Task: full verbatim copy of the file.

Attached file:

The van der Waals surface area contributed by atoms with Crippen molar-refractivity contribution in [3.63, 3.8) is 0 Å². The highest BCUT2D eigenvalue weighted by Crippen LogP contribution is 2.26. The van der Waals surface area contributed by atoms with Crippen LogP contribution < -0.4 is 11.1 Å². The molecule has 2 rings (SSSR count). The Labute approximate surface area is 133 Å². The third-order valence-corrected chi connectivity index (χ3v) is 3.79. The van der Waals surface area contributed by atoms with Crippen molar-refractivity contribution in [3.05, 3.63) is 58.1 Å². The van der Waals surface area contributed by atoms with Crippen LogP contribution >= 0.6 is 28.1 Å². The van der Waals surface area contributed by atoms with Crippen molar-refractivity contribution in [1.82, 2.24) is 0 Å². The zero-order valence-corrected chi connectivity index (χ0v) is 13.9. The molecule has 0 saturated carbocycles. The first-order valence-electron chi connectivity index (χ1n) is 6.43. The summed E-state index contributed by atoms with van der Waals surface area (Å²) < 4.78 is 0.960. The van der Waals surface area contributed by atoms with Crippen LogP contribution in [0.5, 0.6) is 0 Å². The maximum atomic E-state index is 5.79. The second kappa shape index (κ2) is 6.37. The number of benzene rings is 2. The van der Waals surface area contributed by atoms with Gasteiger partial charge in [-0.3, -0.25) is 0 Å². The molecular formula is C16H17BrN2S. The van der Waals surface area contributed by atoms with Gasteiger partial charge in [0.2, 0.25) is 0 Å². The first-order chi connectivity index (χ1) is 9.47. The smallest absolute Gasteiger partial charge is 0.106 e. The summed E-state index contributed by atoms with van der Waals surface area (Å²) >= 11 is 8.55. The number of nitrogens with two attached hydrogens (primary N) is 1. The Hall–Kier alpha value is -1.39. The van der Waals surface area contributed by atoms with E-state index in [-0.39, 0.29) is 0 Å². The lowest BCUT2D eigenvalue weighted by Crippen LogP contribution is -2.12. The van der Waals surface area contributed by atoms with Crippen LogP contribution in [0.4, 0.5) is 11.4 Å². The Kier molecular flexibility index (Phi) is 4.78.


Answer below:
The van der Waals surface area contributed by atoms with Crippen molar-refractivity contribution in [3.63, 3.8) is 0 Å². The highest BCUT2D eigenvalue weighted by Crippen LogP contribution is 2.26. The van der Waals surface area contributed by atoms with Crippen LogP contribution < -0.4 is 11.1 Å². The molecule has 2 rings (SSSR count). The Labute approximate surface area is 133 Å². The third-order valence-corrected chi connectivity index (χ3v) is 3.79. The van der Waals surface area contributed by atoms with Crippen molar-refractivity contribution in [3.05, 3.63) is 58.1 Å². The van der Waals surface area contributed by atoms with Crippen LogP contribution >= 0.6 is 28.1 Å². The van der Waals surface area contributed by atoms with Crippen molar-refractivity contribution in [1.82, 2.24) is 0 Å². The zero-order valence-corrected chi connectivity index (χ0v) is 13.9. The molecule has 0 saturated carbocycles. The first-order valence-electron chi connectivity index (χ1n) is 6.43. The summed E-state index contributed by atoms with van der Waals surface area (Å²) < 4.78 is 0.960. The van der Waals surface area contributed by atoms with Crippen LogP contribution in [0.5, 0.6) is 0 Å². The maximum atomic E-state index is 5.79. The second kappa shape index (κ2) is 6.37. The number of benzene rings is 2. The van der Waals surface area contributed by atoms with Gasteiger partial charge in [-0.3, -0.25) is 0 Å². The molecular formula is C16H17BrN2S. The van der Waals surface area contributed by atoms with Gasteiger partial charge in [0.2, 0.25) is 0 Å². The first-order chi connectivity index (χ1) is 9.47. The smallest absolute Gasteiger partial charge is 0.106 e. The summed E-state index contributed by atoms with van der Waals surface area (Å²) >= 11 is 8.55. The number of nitrogens with two attached hydrogens (primary N) is 1. The Hall–Kier alpha value is -1.39. The van der Waals surface area contributed by atoms with E-state index in [-0.39, 0.29) is 0 Å². The lowest BCUT2D eigenvalue weighted by Crippen LogP contribution is -2.12. The van der Waals surface area contributed by atoms with Crippen LogP contribution in [0.4, 0.5) is 11.4 Å². The Kier molecular flexibility index (Phi) is 4.78.